After a few car-less days we have a trio of vehicular creations to showcase today. None are cars mind…
Still, they are excellent, hence their appearance here, and each proves you don’t need a million pieces or to know The Brothers Brick secret handshake to see your creation blogged.
First up is a vehicle from way back at the very beginning of the ‘Fast & Furious’ franchise, Brian’s Ford F-150 Lightning, complete with ‘The Racers Edge’ decals and a bed full of rather easily stolen car parts. Previous bloggee IBrickItUp is the builder and you can drive to Toretto’s to order a ‘tuna on white with no crust‘ via the link above.
Today’s second small-scale vehicle comes from Justus M., whose classic RV is quite magnificently beige. It also features some simply ingenious suspension, deploying your Mom’s recently blogged ‘golden handcuff’ pieces to brilliant effect. You can see how Justus has done it via the link to his photostream above, where you can also find a video of the springy ‘cuffs in action.
Today’s third and final creation is two really, with Thomas Gion‘s ace 1969 Dodge A100 van and BBQ smoker trailer in tow. As Thomas also goes by the moniker ‘HotDogSandwiches’ it’s a rather appropriate pairing, and you can grab a bun and tuck in to a perfectly smoked sausage via the link in the text above.
This is an English Electric Lightning, and it is the coolest fighter aircraft ever made.
Firstly, because it’s called the English Electric Lightning and secondly, because it was powered by two Rolls-Royce Avon axial-flow jet engines stacked vertically, one atop the other.
Such immense power a gave the Lightning a top speed in excess of Mach 2, making it the only fighter of the time able to catch Concorde, and it is to this day still the only U.K designed and built interceptor to achieve twice the speed of sound.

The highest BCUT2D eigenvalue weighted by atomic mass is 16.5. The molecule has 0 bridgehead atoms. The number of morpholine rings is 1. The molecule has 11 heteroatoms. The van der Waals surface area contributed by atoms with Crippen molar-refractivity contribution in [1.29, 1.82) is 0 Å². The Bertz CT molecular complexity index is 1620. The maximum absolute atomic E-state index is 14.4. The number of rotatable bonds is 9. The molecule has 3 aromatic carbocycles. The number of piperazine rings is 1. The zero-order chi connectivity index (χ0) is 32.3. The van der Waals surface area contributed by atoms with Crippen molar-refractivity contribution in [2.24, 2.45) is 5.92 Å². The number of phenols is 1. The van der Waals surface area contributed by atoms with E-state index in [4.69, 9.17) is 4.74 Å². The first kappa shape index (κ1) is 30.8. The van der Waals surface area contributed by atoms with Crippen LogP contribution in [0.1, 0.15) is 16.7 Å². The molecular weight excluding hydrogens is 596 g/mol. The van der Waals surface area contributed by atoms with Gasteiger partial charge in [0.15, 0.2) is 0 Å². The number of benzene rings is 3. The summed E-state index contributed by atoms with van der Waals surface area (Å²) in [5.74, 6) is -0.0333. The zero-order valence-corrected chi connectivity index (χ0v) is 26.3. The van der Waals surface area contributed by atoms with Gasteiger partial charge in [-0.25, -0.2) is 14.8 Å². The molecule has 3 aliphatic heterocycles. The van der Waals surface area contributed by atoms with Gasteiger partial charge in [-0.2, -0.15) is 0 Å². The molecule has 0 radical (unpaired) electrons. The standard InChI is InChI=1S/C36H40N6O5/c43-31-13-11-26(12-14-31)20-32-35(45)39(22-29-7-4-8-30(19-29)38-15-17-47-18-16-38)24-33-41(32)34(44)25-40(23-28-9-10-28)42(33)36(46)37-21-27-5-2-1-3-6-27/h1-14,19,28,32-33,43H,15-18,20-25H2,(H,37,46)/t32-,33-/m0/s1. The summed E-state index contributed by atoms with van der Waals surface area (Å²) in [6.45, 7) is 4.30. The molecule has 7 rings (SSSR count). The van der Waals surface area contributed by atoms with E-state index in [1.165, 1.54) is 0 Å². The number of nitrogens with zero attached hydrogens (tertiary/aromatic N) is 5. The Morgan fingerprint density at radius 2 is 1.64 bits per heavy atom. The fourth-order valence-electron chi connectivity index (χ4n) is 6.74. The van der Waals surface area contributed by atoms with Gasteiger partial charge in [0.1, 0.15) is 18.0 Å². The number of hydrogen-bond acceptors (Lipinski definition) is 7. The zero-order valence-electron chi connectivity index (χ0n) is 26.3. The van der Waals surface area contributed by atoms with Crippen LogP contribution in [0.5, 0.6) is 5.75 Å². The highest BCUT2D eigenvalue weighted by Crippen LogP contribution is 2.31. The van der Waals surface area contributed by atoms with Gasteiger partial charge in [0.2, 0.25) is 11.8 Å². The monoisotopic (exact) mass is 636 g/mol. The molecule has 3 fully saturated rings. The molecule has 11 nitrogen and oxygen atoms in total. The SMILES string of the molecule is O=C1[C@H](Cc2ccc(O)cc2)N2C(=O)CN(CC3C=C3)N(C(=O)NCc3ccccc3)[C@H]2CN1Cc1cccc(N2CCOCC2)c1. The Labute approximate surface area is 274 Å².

It was also capable of an exceptional rate of climb, reaching 33,000ft from take-off in under three minutes, with an operational ceiling well in excess of double that – an important ability given its brief to intercept Russian nuclear bombers during the Cold War.
This brilliant Lego recreation of the English Electric Lighting comes from previous bloggee Dread Pirate Wesley, who has constructed a 1:55 F.3 series aircraft as operated by RAF Squadron 56.
This particular Lightning is a preserved surviving example available to see on display, but if you can’t get to RAF Bruntingthorpe you can check out the next best thing via Wesley’s photostream. Click the link above to get to Mach 2 very quickly indeed.
Lightning is always cool. OK, not always; this guy took some liberties. But other than that it’s cool. One of fastest and most terrifying forces in nature, lightning also makes a for a great aircraft name. It’s been used twice that we know of, the second being the unhinged English Electric Lightning and the first being this; the glorious Lockheed P-38J Lightning. The Lockheed P-38’s usual (and we think quite beautiful) twin boom design makes it an oddity in the aircraft world, and even more so considering it first entered service in 1941.
Deployed as a bomber, a long range escort fighter, a ground attack craft, for photo reconnaissance, and as a night fighter, the P-38 flew throughout the entire American involvement in World War Two in a vast array of theatres, with over 10,000 produced in just 4 years.
This colourful mini-figure scale version of the iconic warbird comes from previous bloggee John C. Lamarck of Flickr, who has done a wonderful job recreating the P-38 Lightning in lego form. The hand-drawn decals add to the cartoonish nature of the build too, and there’s more to see at John’s photostream by clicking here.